The excitement over the oncology medical home can be drilled down to three simple statistics from one of the first functioning oncology medical homes:
- A 65 percent decrease in emergency department visits per chemotherapy patient between 2006 and 2011.
- A 51 percent decline in the rate of hospital admissions per chemotherapy patient between 2007 and 2011.
- A 21 percent decline in length of stay for patients admitted to the hospital between 2008 and 2011.
That is what happened when Consultants in Medical Oncology and Hematology (CMOH), a practice in southeastern Pennsylvania, adopted the medical home model. And that is why every insurer in America is salivating for more oncology medical homes.
Although cancer patients under active treatment represent only about one percent of the typical payer's patients, the cost of caring for them accounts for nearly 10 percent of an insurer's annual outlay.
Insurers have traditionally tried to contain costs by focusing on drug utilization, but their attention is turning to hospitalization and ED use as another source of big savings potential. Indeed, Ira Klein, MD, Senior Medical Director for Aetna, says hospital costs for cancer patients nearly equal drug costs.
Trying to reduce drug costs is often controversial because physicians and patients worry that insurers are more concerned with money than patient health. But keeping patients out of the hospital is a goal everybody shares.
“The savings accrued are aligned with patient interests in that patients have a reduced need for very expensive components of the healthcare delivery system: the ER and the hospital,” said John Sprandio, MD, CMOH's lead physician. “That's the major lever here that is capturing so much attention.”
What First Means
In addition to being the first oncology practice to embrace the medical home concept, CMOH is the first—and possibly the only—oncology practice to be recognized as a Level III patient-centered medical home (PCMH) by the National Committee for Quality Assurance (NCQA.)
CMOH received the designation after it met the nine criteria NCQA requires for primary care practices seeking its highest level of recognition. Subsequently, however, NCQA said it does not plan to extend the PCMH imprimatur to other specialty practices.
Sprandio describes CMOH as an “oncology patient-centered medical home” (OPCMH) and, in fact, he has trademarked that term.
The Contract of your Future?
Sprandio began transforming his practice to a medical home in 2004 (OT, 2/25/11). Until this year, however, only one payer—a Medicaid HMO—has paid CMOH for the extra services it is providing.
“We really do think that this model fixes cancer care delivery, so we have, in effect, put forth a model for cancer care delivery reform,” he said. “What we are doing now is trying to develop a model for payer reform to match it.”
CMOH last year created a new consulting company, Oncology Management Services (OMS), which employs contracting specialists with extensive experience in cancer care. For the past several months, OMS has been working with a national payer and regional payer to develop medical home contracts for CMOH.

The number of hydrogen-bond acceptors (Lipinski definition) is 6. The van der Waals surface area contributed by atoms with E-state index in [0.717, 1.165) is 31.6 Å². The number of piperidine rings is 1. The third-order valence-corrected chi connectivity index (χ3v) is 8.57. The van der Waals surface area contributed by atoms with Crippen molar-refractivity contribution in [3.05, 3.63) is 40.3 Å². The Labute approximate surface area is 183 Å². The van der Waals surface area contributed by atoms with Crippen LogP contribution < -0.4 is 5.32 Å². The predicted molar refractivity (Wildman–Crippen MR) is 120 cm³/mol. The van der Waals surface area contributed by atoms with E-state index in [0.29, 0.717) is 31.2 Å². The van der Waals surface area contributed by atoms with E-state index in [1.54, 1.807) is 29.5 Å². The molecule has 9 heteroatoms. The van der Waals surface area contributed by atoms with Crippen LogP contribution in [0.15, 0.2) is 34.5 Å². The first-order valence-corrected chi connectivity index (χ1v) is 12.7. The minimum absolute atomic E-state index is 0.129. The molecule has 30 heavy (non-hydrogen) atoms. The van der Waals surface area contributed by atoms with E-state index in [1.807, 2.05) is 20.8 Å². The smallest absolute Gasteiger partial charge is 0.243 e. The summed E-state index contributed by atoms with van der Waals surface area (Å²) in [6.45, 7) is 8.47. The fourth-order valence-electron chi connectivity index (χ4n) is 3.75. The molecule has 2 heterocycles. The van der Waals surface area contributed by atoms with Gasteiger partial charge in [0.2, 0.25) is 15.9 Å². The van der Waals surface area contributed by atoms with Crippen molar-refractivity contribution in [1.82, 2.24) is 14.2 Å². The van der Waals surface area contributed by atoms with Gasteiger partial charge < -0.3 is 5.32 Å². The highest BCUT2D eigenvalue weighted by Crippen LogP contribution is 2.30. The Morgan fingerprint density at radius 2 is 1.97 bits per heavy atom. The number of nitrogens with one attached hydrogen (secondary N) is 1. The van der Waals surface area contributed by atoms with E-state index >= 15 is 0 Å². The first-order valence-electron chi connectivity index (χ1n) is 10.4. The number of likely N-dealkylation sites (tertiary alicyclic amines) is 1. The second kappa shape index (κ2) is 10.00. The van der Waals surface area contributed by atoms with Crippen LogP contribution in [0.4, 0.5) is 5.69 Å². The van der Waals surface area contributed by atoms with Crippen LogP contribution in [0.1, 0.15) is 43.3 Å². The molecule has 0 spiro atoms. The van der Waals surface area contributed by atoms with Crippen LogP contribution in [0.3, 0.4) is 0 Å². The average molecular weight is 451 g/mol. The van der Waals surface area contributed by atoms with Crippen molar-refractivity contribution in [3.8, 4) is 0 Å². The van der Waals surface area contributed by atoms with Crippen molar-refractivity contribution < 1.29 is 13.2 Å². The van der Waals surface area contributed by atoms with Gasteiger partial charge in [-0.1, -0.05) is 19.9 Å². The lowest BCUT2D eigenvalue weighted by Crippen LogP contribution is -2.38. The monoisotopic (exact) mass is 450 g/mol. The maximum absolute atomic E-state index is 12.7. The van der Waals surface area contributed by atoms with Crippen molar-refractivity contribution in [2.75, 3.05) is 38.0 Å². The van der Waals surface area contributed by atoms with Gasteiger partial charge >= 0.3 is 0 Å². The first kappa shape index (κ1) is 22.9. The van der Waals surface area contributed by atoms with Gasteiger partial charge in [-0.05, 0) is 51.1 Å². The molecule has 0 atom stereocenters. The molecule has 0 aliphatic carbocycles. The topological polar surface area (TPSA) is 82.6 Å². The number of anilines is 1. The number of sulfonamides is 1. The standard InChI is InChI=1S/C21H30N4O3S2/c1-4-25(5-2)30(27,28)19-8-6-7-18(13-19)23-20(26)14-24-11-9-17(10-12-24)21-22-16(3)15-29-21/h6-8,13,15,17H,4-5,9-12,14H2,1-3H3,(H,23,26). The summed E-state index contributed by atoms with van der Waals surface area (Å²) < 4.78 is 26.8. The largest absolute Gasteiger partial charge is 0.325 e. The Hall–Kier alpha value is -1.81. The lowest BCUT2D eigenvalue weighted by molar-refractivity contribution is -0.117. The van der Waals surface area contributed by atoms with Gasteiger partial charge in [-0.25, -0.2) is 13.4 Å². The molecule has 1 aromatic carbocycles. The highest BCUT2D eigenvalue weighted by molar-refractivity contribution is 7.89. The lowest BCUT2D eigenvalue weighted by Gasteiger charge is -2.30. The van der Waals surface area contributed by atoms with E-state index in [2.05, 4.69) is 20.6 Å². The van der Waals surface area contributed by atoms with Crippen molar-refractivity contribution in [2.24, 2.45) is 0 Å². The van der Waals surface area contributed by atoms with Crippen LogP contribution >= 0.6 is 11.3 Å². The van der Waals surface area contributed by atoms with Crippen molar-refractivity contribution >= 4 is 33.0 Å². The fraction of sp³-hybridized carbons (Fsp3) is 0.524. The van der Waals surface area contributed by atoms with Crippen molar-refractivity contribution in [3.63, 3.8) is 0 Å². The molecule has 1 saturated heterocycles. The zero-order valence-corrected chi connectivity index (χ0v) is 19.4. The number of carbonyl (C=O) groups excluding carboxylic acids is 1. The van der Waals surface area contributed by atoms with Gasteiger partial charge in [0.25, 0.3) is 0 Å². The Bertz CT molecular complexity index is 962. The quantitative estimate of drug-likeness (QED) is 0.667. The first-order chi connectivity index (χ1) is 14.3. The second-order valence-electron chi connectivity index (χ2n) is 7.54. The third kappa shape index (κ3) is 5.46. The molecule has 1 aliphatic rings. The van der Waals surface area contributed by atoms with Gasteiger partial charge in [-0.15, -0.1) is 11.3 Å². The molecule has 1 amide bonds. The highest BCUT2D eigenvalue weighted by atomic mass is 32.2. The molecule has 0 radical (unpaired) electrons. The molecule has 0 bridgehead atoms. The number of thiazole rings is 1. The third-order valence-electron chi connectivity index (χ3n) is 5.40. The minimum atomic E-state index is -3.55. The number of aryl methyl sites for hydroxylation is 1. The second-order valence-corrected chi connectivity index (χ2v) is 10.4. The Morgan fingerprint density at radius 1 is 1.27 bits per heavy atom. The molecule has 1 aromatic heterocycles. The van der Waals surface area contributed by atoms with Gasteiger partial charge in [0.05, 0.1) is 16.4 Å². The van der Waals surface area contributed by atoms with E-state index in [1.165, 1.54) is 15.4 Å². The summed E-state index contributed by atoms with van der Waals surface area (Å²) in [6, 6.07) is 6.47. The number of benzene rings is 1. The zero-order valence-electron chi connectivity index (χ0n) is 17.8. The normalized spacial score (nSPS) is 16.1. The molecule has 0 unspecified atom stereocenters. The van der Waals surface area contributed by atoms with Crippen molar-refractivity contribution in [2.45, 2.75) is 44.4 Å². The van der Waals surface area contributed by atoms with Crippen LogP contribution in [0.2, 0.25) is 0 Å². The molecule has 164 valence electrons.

That contract framework, however, may be used far beyond his practice. The template that OMS has helped to develop includes the core tenets of the OPCMH, and Sprandio said he expects that the national insurer he is working with will offer the contract to oncology practices throughout its network.
“What they are hoping to do is to take this model to different areas of the country and then have some of the more dominant regional payers partner with them so that they are not the only ones providing the additional support for the medical oncologists,” he said.
The “additional support” he refers to is an insurer's financial commitment to help sustain an oncology practice as it transitions from buy-and-bill to medical home. The transformation involves changes in staffing patterns, workflow, patient interaction, office hours, and data capture and analysis, all of which are disruptive to normal operations.
In addition to upfront support, medical home contracts must identify how a practice's performance will be measured, since part of its pay will be based on performance. This requires agreeing on the performance measures that will be used and how they will be validated. Additionally, CMOH wanted its performance to be compared with his market at large, rather than to its own performance in previous years, and that requires time-consuming data collection and analysis.
“It's a major, major undertaking,” Sprandio said. “A lot of the conversations centered around payers' ability to verify our data. We needed to look at the whole cost of care, from the time we are brought into the case through completion of therapy and survivorship.”
Podcast: Oncology Practices Expect Big Change
A new survey by the Association of Community Cancer Centers finds that the majority of respondents expect they will be practicing as an oncology medical home or part of an accountable care organization within five years.
Most respondents think the medical home model will work for oncology care—but many are worried about the transition from their current practice to the care delivery model of the future.
Listen on the iPad edition of this issue to ACCC Immediate Past President Thomas L. Whittaker, MD, discuss the survey results.
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